Bike Broward Bicycle Route Planner | Bicycles Are Vehicles
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Defensive Driving | General Information | Hints For Parents
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Children need a lot of training and practice to learn how to ride safely. The best way to teach your children safe bicycling skills is to ride with them. Let them lead sometimes, so they get used to making decisions on their own. Remember, children learn by watching others, so be sure that you always ride (and drive) responsibly and wear a helmet. You can teach them a lot even if you don’t ride.
Sidewalks are preferred by many young bicyclists and their parents. Sidewalks, however, present a host of hazards to bicyclists. If your children ride on sidewalks, teach them to be cautious when riding past shrubs, fences and buildings that create blind spots at driveways and intersections for both bicyclists and motorists. Many bicyclists are hit when entering a crosswalk from a driver’s right side. Often, the driver was stopped at a stop sign looking left for a gap in traffic. Teach your children not to enter the intersection unless waved on by the driver, and to look for other traffic that might turn across their path first. And, of course, pedestrians always have the right of way on sidewalks.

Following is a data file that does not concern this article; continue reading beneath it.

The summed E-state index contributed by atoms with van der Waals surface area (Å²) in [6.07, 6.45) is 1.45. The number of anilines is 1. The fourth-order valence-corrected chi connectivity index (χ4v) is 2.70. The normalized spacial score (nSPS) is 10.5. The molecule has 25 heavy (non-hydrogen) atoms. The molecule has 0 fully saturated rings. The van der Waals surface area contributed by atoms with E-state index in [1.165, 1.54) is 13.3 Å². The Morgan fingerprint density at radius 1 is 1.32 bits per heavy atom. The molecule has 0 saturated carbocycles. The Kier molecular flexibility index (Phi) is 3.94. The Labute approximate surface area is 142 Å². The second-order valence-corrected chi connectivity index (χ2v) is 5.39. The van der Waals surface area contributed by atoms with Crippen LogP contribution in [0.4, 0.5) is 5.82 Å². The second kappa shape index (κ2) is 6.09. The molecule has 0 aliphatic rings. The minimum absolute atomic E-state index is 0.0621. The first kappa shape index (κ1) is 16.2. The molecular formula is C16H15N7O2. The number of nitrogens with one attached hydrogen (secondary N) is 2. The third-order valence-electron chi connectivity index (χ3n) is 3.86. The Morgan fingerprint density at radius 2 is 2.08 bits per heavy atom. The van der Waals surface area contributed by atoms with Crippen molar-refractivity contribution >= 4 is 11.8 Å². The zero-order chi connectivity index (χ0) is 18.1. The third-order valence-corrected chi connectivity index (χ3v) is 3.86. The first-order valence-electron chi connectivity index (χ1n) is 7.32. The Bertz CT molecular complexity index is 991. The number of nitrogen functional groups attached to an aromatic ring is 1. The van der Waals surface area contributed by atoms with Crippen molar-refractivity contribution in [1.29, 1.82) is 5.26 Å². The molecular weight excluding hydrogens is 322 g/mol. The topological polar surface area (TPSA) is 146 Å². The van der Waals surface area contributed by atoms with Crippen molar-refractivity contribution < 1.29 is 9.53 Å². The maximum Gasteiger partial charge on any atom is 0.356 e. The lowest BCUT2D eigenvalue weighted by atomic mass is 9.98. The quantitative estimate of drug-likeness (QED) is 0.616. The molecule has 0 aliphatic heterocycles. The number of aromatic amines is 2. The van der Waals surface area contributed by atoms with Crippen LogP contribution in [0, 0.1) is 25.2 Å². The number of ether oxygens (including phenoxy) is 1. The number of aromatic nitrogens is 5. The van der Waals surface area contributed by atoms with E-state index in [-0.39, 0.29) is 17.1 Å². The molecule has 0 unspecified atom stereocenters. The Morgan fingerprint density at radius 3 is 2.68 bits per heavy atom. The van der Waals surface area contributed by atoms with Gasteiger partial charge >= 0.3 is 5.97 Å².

Entering the street from a driveway, children often fail to stop first and look for traffic. They do not understand that traffic on the street has the right of way over those entering the street. Teach them to always stop before entering the street, and to look left, right and left again for traffic. Children have limited peripheral vision, so emphasize that they have turn their heads when looking for traffic.
Wrong way riding is a major contributing cause of bicycle crashes for children. All bicyclists should ride on the right side of the street, in the same direction as other traffic.
The sudden swerve: Children often make left turns, or swerve left around parked cars or other hazards, without looking behind them first to see if there are cars close behind them. Teach your children to do this by having them ride a straight line and look over their left shoulder when you call out their name. When they look back, they should shout out how many fingers you are holding up.
Bike too big: Some parents buy bicycles like clothes, so their children can grow into them. On a properly sized bicycle, your child should be able to stand over the top bar with his/her feet flat on the ground and an inch or two of clearance over the bar. They should be able to reach and squeeze the brake levers comfortably. A child who cannot reach the ground or the brake levers will be less likely to stop when required, and the bicycle will be harder to control in general.
Equipment malfunction: Children are tough on bicycles, so their bicycles should be inspected frequently. Take your child’s bicycle to a bike shop and have them show you and your child how to check their bicycle to make sure it works properly.
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